The U.S. Small Business Administration offers programs for special needs under its 7(a) Loan Guaranty Program. In most cases, the guidelines for the basic program governs these programs, including the rules, regulations, interest rate, and fees.
The special programs include the following:
- Export Working Capital Loan
- Export Express
- International Trade Loan
- Defense Loan and Technical Assistance
- Community Adjustment and Investment Program
- Qualified Employee Trusts Loan
- Pollution Control Loan
- CAPLines Loan
Export Working Capital Program
The Export Working Capital Program is a combined effort of the SBA and the Export-Import Bank and was developed to provide short-term working capital for exporters where that capital is not otherwise available on reasonable terms. There is a one-page application form, with a usual turnaround time of 10 days or less.
To qualify for this program, in addition to the eligibility requirements for the Basic Section 7(a) Program, an applicant must be in business for a full year prior to submitting the application, although the requirement may be waived if the applicant has sufficient export trade experience.
The proceeds of an EWCP loan must be used to finance the working capital needs of the exporter, for either single or multiple transactions. Proceeds may not be used for the following: to finance professional export marketing advice or services; foreign business travel; participation in trade shows or U.S. support staff overseas; to pay owners, delinquent taxes, or existing debt.
There are four unique requirements for an EWCP Loan:
- An applicant must submit cash flow projections to support the loan and the ability to repay.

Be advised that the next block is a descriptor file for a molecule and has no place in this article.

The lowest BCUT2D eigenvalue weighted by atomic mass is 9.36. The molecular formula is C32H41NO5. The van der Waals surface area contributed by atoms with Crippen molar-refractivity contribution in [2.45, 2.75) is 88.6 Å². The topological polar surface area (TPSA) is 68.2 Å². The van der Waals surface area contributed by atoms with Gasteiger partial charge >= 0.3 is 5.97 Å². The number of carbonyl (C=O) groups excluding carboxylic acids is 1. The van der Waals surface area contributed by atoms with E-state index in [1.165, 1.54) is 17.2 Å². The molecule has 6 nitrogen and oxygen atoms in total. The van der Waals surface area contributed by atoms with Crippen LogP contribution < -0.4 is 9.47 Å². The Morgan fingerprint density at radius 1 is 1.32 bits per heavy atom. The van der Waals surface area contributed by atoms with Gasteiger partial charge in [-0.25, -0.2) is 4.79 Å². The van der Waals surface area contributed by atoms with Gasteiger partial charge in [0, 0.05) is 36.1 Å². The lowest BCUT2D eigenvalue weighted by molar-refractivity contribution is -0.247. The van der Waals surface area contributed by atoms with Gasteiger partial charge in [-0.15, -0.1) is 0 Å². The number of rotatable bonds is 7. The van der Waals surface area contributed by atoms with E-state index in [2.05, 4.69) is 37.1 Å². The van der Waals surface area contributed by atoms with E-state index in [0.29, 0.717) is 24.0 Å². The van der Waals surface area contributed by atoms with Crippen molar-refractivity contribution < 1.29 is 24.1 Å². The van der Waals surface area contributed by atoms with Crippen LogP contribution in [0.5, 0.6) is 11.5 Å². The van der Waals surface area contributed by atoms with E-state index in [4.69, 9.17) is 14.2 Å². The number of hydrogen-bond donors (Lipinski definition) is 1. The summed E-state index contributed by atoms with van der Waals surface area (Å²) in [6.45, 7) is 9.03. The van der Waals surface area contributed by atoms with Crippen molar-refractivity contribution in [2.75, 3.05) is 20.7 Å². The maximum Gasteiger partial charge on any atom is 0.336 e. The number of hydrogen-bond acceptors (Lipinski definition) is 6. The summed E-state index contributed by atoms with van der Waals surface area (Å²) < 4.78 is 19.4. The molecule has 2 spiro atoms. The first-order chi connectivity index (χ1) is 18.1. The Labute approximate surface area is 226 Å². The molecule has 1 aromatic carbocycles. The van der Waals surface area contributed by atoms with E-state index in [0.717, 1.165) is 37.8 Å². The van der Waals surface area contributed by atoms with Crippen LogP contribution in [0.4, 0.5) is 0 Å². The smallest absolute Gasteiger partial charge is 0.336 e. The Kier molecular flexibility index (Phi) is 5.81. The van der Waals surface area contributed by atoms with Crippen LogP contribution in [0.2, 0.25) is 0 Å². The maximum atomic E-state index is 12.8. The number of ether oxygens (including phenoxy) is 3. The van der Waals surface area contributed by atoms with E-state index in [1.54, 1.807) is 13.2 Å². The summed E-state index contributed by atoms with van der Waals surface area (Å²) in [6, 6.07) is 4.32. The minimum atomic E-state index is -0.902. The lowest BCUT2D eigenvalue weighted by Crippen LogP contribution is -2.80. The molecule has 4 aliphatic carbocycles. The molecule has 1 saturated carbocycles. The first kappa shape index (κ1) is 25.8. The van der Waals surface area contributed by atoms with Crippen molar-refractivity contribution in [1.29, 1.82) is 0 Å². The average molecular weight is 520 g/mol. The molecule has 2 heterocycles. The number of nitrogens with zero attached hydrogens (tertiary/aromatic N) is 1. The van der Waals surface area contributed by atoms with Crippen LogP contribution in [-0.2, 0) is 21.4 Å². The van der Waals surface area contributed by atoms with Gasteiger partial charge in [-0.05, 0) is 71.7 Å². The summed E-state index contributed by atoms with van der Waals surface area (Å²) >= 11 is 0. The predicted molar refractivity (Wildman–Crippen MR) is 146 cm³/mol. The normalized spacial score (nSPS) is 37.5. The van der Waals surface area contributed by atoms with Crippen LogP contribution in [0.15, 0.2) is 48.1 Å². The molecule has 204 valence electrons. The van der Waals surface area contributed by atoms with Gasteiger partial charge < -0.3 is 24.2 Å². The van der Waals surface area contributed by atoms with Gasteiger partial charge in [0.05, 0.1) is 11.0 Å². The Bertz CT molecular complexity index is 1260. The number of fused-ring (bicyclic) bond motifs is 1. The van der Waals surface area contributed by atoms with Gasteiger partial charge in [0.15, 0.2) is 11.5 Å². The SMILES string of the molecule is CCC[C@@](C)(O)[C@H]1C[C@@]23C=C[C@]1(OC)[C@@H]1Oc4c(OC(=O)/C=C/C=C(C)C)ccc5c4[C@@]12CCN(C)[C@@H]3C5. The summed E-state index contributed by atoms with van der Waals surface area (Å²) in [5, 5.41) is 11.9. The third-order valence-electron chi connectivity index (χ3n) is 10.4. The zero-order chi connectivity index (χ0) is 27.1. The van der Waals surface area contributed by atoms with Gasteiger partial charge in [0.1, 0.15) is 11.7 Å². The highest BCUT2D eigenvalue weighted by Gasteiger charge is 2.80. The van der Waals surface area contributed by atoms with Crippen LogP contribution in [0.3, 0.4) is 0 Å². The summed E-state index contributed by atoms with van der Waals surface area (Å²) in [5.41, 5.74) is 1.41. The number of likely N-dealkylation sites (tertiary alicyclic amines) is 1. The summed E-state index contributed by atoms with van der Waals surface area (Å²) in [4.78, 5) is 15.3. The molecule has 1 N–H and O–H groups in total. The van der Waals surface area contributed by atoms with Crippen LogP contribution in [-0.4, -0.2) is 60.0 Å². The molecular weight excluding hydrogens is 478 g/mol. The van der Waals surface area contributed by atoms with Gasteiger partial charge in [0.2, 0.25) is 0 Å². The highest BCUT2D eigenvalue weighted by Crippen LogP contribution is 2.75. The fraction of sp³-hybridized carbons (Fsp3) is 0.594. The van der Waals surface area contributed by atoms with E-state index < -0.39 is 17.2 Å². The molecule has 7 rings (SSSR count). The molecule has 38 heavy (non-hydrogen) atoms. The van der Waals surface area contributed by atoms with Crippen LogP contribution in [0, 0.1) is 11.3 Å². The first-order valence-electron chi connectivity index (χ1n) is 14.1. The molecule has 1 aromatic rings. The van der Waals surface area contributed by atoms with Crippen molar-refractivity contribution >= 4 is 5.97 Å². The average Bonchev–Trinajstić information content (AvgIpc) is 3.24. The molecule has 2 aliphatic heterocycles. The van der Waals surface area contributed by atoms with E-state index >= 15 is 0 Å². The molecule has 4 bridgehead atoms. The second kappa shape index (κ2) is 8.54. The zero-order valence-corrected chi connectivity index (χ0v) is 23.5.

- After receiving the loan, the recipient must submit continual progress reports. The SBA does not prescribe the lender’s fees.
- The SBA does not determine the interest rate for the EWCP.
Regarding collateral, a borrower under EWCP must give the SBA a first security interest equal to 100 percent of the EWCP guaranty amount. The collateral must be located in the United States.
The SBA Export Express Program combines the SBA’s small business lending assistance with its technical assistance program to help small businesses obtain adequate export financing. Specifically, the Export Express Program helps small businesses with exporting potential that need funds to purchase or produce goods, or provide services, for export. Loan proceeds under this program may be used for a variety of purposes.
In addition to the normal eligibility requirements for one of the SBA loan programs, a borrower under the Export Express Program must also do the following:
- Have been in business for at least 12 months (not necessarily 12 months in the exporting business)
- Demonstrate that the loan proceeds will enable the business to enter a new export market or expand an existing export market
International Trade Loan Program
The International Trade Loan Program was developed to assist small businesses preparing to engage in or already engaged in international trade, or a small business adversely affected by competition from imports.
To qualify under this program, a business must establish the following:
- The loan will significantly expand or develop an export market.
- It is currently adversely affected by import competition.
- It will upgrade equipment or facilities to improve its competitive position.
- It will provide a business plan that reasonably projects export sales sufficient to cover the loan.
Loan proceeds from an SBA International Trade Loan cannot be used for debt payment. Only collateral located in the United States, its territories, and possessions is acceptable as collateral under the ITL program.
Defense Loan and Technical Assistance Program
The Defense Loan and Technical Assistance Program was designed to help eligible small business contractors transition from defense to commercial markets. The program provides both financial and technical assistance to defense-related small businesses adversely affected by defense reductions.